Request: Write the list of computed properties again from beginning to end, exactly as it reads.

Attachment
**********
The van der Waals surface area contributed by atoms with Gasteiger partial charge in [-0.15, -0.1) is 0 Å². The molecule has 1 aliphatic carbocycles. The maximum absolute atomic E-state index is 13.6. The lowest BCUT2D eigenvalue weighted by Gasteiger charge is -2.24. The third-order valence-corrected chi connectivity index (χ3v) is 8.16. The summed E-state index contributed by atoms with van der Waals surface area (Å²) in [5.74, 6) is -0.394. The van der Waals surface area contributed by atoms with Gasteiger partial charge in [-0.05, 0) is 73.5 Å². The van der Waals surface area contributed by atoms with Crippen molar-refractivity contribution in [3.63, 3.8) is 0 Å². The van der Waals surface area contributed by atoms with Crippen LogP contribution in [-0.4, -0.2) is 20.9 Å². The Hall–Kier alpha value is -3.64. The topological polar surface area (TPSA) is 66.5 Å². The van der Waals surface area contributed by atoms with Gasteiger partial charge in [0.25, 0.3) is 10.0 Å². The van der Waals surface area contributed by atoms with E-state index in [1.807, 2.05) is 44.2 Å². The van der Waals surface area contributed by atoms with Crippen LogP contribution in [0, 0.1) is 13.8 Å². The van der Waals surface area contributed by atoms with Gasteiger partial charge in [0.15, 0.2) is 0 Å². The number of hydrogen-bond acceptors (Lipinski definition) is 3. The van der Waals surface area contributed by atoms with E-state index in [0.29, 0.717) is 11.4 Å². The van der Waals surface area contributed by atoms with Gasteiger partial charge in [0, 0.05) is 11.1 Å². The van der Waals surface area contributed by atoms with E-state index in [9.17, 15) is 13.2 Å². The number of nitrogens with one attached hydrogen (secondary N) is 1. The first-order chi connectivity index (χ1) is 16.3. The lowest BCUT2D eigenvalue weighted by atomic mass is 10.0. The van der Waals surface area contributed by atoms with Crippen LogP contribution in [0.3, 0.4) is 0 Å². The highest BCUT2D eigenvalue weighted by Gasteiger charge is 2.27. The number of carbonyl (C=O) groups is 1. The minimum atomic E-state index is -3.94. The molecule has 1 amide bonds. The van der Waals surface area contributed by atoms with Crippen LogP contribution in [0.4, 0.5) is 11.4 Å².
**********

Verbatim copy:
The van der Waals surface area contributed by atoms with Gasteiger partial charge in [-0.15, -0.1) is 0 Å². The molecule has 1 aliphatic carbocycles. The maximum absolute atomic E-state index is 13.6. The lowest BCUT2D eigenvalue weighted by Gasteiger charge is -2.24. The third-order valence-corrected chi connectivity index (χ3v) is 8.16. The summed E-state index contributed by atoms with van der Waals surface area (Å²) in [5.74, 6) is -0.394. The van der Waals surface area contributed by atoms with Gasteiger partial charge in [-0.05, 0) is 73.5 Å². The van der Waals surface area contributed by atoms with Crippen molar-refractivity contribution in [3.63, 3.8) is 0 Å². The van der Waals surface area contributed by atoms with Crippen LogP contribution in [-0.4, -0.2) is 20.9 Å². The Hall–Kier alpha value is -3.64. The topological polar surface area (TPSA) is 66.5 Å². The van der Waals surface area contributed by atoms with Gasteiger partial charge in [0.25, 0.3) is 10.0 Å². The van der Waals surface area contributed by atoms with E-state index in [1.807, 2.05) is 44.2 Å². The van der Waals surface area contributed by atoms with Crippen LogP contribution in [0, 0.1) is 13.8 Å². The van der Waals surface area contributed by atoms with Gasteiger partial charge in [0.15, 0.2) is 0 Å². The number of hydrogen-bond acceptors (Lipinski definition) is 3. The van der Waals surface area contributed by atoms with E-state index in [0.29, 0.717) is 11.4 Å². The van der Waals surface area contributed by atoms with Gasteiger partial charge in [0, 0.05) is 11.1 Å². The van der Waals surface area contributed by atoms with E-state index in [9.17, 15) is 13.2 Å². The number of nitrogens with one attached hydrogen (secondary N) is 1. The first-order chi connectivity index (χ1) is 16.3. The lowest BCUT2D eigenvalue weighted by atomic mass is 10.0. The van der Waals surface area contributed by atoms with Crippen LogP contribution in [0.3, 0.4) is 0 Å². The highest BCUT2D eigenvalue weighted by Gasteiger charge is 2.27. The number of carbonyl (C=O) groups is 1. The minimum atomic E-state index is -3.94. The molecule has 1 amide bonds. The van der Waals surface area contributed by atoms with Crippen LogP contribution in [0.4, 0.5) is 11.4 Å².